A couple hundred famous singers and musicians have banded together to sign a fatuous and misleading “open letter” to Congress dictating U.S. gun policy. The letter which is being used as a publicity gimmick by Billboard (and the stars, of course), reads:
As leading artists and executives in the music industry, we are adding our voices to the chorus of Americans demanding change. Music always has been celebrated communally, on dancefloors and at concert halls. But this life-affirming ritual, like so many other daily experiences—going to school or church or work—now is threatened, because of gun violence in this country. The one thing that connects the recent tragedies in Orlando is that it is far too easy for dangerous people to get their hands on guns.
We call on Congress to do more to prevent the gun violence that kills more than 90 Americans every day and injures hundreds more, including:
- Require a background check for every gun sale
- Block suspected terrorists from buying guns
Billboard and the undersigned implore you—the people who are elected to represent us—to close the deadly loopholes that put the lives of so many music fans, and all of us, at risk.
The letter is many things:
1. It is scaremongering nonsense. Gun deaths are way down, and the odds of any citizen being killed in a mass shooting is beyond minuscule. Based on 2015 statistics by the broadest definition, you have a 0.00000143% chance of getting killed in a mass shooting. These wealthy and privileged people, who often have bodyguards (with guns) have much less of a risk than that. Nothing is “now threatened.” We are safer from gun violence now than five years ago, ten years ago or 20 years ago.
2. It is sloppy and incoherent. Apparently, the reference to killings in music-related venues was intended to connect the Bataclan theater terror attack in Paris, where terrorists stormed a concert by Eagles of Death Metal, killing 130 people, with the shooting at Pulse in Orlando. Then someone paying attention, seemingly at the last minute, removed the Paris reference, since it is absurd to blame U.S. gun laws for a terrorist attack in Paris.That batty reference also risked pointing up the unreasoning hysteria behind the letter, since France has strict gun laws, and they didn’t stop that tragedy. Thus the letter contains this odd sentence:
“The one thing that connects the recent tragedies in Orlando is that it is far too easy for dangerous people to get their hands on guns.”
WHAT “tragedieS in Orlando”? “Connects” to what? Obviously, the letter originally read “connects the recent tragedies in Orlando and Paris” but nobody bothered to fix the sentence after the silly Paris reference was wisely excised.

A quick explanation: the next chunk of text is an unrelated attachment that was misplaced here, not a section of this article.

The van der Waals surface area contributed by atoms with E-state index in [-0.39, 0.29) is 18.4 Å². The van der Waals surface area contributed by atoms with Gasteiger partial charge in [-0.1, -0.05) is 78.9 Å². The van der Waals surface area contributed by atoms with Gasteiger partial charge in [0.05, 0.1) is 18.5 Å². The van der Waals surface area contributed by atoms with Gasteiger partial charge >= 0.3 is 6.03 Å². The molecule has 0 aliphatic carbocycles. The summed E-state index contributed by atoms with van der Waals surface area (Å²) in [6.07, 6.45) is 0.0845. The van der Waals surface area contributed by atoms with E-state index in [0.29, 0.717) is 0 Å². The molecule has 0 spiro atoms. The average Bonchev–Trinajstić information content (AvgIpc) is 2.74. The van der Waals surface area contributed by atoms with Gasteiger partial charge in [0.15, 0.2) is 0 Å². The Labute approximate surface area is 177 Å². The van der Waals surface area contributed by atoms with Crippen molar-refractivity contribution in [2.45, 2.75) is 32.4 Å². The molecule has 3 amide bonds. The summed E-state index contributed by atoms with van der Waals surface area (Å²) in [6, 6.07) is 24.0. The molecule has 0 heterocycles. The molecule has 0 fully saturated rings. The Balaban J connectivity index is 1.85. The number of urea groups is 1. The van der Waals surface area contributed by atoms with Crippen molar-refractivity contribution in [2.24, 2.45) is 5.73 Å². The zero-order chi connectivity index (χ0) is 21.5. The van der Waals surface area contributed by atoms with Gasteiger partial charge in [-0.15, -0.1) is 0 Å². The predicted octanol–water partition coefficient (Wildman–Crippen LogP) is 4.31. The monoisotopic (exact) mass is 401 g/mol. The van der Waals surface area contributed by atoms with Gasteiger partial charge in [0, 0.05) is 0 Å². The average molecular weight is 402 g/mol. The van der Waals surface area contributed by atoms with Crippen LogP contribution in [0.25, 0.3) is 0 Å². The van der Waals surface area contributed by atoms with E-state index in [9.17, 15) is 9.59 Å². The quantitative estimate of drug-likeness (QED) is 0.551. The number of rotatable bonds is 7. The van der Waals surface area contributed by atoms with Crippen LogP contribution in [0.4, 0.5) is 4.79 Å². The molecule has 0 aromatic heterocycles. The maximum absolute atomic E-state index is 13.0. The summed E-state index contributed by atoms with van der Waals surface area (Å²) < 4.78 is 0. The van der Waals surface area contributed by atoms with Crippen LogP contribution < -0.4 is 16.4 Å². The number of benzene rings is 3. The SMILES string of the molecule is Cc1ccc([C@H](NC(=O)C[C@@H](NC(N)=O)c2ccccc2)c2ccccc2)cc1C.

Gee, all those brilliant stars, and not one noticed this embarrassing typo. I wonder how many actually read the letter before they signed on. Want to guess?
UPDATE (6/24): Commenters point out that the allusion was probably to the shooting of “The Voice” singer Christina Grimmie by a stalker who was obsessed with her. I confess: I was aware of the shooting but did not recall that it took place in Orlando. Given the introduction about music venues, I can’t fault various news organizations, like the LA Times, for seeing an intended reference to the Paris shooting. But re-reading the letter after being reminded that Grimmie’s death occurred in the same city as the Pulse shooting, I agree that this was what the sentence referred to. Not being a fan of “The Voice,” this story struck me as sad but not unusual or related to the Pulse shooting in any way. Of course, I also don’t blame guns for every shooting, either.
Even with this interpretation, the “sloppy and incoherent” description is fair. A lonely stalker shooting the object of his affections (rather than the President, like John Hinckley) simply isn’t comparable to an ISIS-linked, homophobic terrorist who shoots over a hundred strangers. “It is far too easy for dangerous people to get their hands on guns” is lazy and incoherent: what made Grimmie’s killer, Kevin Loibl, “dangerous” until he shot the young woman? Nothing. He was not under treatment for mental illness. He had no criminal record. The only way to make it more difficult for people like Loibl to get their hands on guns is to make it equally difficult for anyone to get their hands on guns. Do these singers understand that? Do they care?
3. It’s dishonest. The one statistic the letter uses is Hillary Clinton’s “gun violence that kills more than 90 Americans every day” deceit. That figure includes suicide, people who shoot themselves. They aren’t a threat to our “life affirming rituals, nor are they killed by “gun violence,” they are killed by choice.